"It's an epidemic. That's the only way to describe the meth situation here in Oklahoma," said Mark Woodward, spokesman for the Oklahoma Bureau of Narcotics.
We first told you about the registry last year when it went into effect. Woodward says by linking the database to neighboring states, it would cut down on criminals playing the system.
"They won't be able to just buy it here in Oklahoma, hit their daily limit, turn around and drive to Texas, Arkansas, Missouri or Kansas and do the same thing," Woodward said.
Now, state lawmakers say they want to copy the success of this program to fight other crimes.
Oklahoma has tried a number of approaches to keep products with pseudoephedrine out of the hands of people who make meth. A registry that limits the number of boxes you can buy worked early on, dropping the number of meth labs for five years. But criminals found ways around it and the number of labs spiked.
"Criminals are always going to find a way to figure out a way to build a better mousetrap and try to figure out ways to avoid the things we put in place to block them from being able to break the law," said state senator Clark Jolley.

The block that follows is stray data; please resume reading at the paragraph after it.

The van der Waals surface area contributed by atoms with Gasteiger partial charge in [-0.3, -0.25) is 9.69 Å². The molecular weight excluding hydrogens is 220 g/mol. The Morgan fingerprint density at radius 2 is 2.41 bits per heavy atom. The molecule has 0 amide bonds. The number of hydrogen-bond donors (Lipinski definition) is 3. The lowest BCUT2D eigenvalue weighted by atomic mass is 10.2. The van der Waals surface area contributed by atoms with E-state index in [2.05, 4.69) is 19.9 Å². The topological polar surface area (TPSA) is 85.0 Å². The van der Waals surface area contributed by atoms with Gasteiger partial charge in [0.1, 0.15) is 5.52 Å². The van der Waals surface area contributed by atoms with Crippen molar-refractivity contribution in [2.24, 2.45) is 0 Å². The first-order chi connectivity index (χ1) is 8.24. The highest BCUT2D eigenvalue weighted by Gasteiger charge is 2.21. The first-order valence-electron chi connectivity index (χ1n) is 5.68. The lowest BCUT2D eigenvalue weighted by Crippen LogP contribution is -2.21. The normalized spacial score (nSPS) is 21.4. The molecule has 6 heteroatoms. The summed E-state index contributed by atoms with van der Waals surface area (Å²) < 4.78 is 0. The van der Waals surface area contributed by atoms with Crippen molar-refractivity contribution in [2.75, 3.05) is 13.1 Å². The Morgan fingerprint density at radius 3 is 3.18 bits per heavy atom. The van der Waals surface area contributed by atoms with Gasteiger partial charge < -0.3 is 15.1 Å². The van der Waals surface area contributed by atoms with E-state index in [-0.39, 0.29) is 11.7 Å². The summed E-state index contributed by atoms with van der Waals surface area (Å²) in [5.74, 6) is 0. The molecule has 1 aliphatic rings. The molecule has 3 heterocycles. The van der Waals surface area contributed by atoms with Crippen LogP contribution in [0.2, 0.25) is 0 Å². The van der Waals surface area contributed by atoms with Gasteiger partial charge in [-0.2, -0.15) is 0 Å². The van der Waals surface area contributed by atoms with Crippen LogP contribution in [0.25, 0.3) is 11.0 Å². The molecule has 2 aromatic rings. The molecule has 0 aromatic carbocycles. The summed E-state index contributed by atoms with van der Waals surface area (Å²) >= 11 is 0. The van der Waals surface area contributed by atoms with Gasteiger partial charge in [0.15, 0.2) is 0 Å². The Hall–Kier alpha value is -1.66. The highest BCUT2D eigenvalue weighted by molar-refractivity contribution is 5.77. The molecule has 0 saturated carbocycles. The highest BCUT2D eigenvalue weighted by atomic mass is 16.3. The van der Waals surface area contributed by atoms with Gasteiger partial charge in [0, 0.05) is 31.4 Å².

Jolley helped author a law that keeps meth-cookers from going state-to-state to buy the drug. The system tracks who is buying pseudoephedrine, how much and whether they have prior meth convictions.
In 2012, 830 meth labs were shut down by police in Oklahoma. In 2013, that number was cut in half to 410.
"It's really cut the access to pseudoephedrine out of criminal's hands."
The Oklahoma Bureau of Narcotics says the system blocked between 70,000 and 90,000 sales of the drug using the system.
Jolley says the state has seemed to find the right balance in stopping abusers, while still allowing law-abiding citizens who need the drug to buy it. But he says the fight's not over.
"My guess is they'll try to finger out another way of making their product, but this at least is eliminating this avenue for them."